This July Fourth, Pick Your Cookout Meat Wisely
This Fourth of July, many Americans will fire up the grill to cook for their families and friends. But choosing safe, sustainable meat to grill can be confusing. Follow EWG’s tips to pick the best meat for your holiday weekend cookout.
1. Choose meat that is produced without antibiotics or hormones.
More than 70 percent of the antibiotics used in the U.S. are administered to livestock in crowded feedlots. Until recently, these factory farms were permitted to add antibiotics to animals’ feed to make them grow faster. The Food and Drug Administration recently issued guidelines which encourage livestock producers to stop using antibiotics for growth. But there’s no telling if this guidance will actually reduce antibiotic use, which continues to rise each year.
Overuse of antibiotics is one of the top five threats to public health, according to the Centers for Disease Control and Prevention. Each year 23,000 Americans die from infections of antibiotic-resistant bacteria. And this week, a second U.S. patient was found to be carrying the antibiotic-resistant mcr-1 gene, which is unaffected by all antibiotics on the market.
A 2013 EWG analysis of U.S. government reports showed that antibiotic-resistant bacteria had been detected in 69 percent of raw pork and 55 percent of raw beef tested by the federal government’s scientists.
As scary as that is, there are simple ways to avoid meat treated with antibiotics.
The best way to avoid meat raised with antibiotics is to choose meat with the Department of Agriculture Organic seal. USDA Organic standards require that no antibiotics are used on animals. Also, the Certified Humane program restricts antibiotics from being added to feed for growth promotion.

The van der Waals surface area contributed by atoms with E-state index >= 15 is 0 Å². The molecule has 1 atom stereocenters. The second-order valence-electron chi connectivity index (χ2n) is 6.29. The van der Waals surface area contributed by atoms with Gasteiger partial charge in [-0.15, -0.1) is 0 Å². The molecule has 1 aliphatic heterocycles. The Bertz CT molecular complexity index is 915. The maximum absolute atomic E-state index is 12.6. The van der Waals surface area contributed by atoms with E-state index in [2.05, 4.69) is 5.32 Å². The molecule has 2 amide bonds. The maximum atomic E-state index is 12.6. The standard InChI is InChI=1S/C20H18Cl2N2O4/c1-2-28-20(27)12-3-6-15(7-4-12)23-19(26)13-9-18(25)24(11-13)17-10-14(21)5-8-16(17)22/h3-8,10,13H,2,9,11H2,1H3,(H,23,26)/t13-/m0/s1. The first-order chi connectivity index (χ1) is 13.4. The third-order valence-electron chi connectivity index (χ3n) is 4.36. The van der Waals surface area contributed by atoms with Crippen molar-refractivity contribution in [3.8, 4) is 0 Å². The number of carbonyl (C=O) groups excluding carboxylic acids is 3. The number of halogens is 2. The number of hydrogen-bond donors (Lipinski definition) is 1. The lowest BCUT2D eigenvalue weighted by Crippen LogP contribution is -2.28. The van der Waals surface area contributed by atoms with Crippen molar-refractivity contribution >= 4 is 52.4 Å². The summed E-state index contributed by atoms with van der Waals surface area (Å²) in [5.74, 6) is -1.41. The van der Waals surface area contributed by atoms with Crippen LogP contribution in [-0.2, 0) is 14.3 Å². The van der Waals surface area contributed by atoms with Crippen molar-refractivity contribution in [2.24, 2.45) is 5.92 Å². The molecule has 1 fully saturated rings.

Check out EWG’s Food Scores to learn more about meat and poultry raised without unnecessary antibiotics.
2. Avoid nitrates and nitrites.
Processed meats such as ham, bacon, lunch meats and hot dogs often contain nitrates or nitrites – often in the form of sodium nitrate. These are added to prevent the growth of harmful bacteria, to enhance color or add a smoky flavor.
Eating meat treated with nitrates may increase the risk of cancer and other health problems through the formation of nitrosamines.
3. Choose chicken, pork, or pasture-raised beef instead of grain-fed beef.
It turns out that choosing between hot dogs made from chicken, pork or beef can make a big impact on your climate footprint. For example, if every American simply switched from beef to chicken, we could reduce greenhouse gas emissions by 137 million metric tons of carbon – or as much as taking 26 million cars off the road.
That’s because cattle produce at least four times as many greenhouse gases as chickens, and 13 times as much as vegetable proteins like beans, according to EWG’s Meat Eater’s Guide to Climate Change and Health.
Of course, not everyone wants to switch to chicken hot dogs or black bean burgers, so if you or your family loves beef, look for pasture-raised beef or meat labeled with animal welfare certifications, which require that animals aren’t put in cages and have space to move around. Grass-fed or pasture-raised animals are raised in more humane conditions, have fewer antibiotics, and in some cases may have more nutrients and less fat.
And remember, if you plan to grill meat this weekend, make sure to cook it to an internal temperature of at least 160 degrees Fahrenheit. Hamburgers can turn brown before they reach a safe temperature. Always use a food thermometer to ensure that meat is cooked enough to kill potentially deadly E. coli bacteria.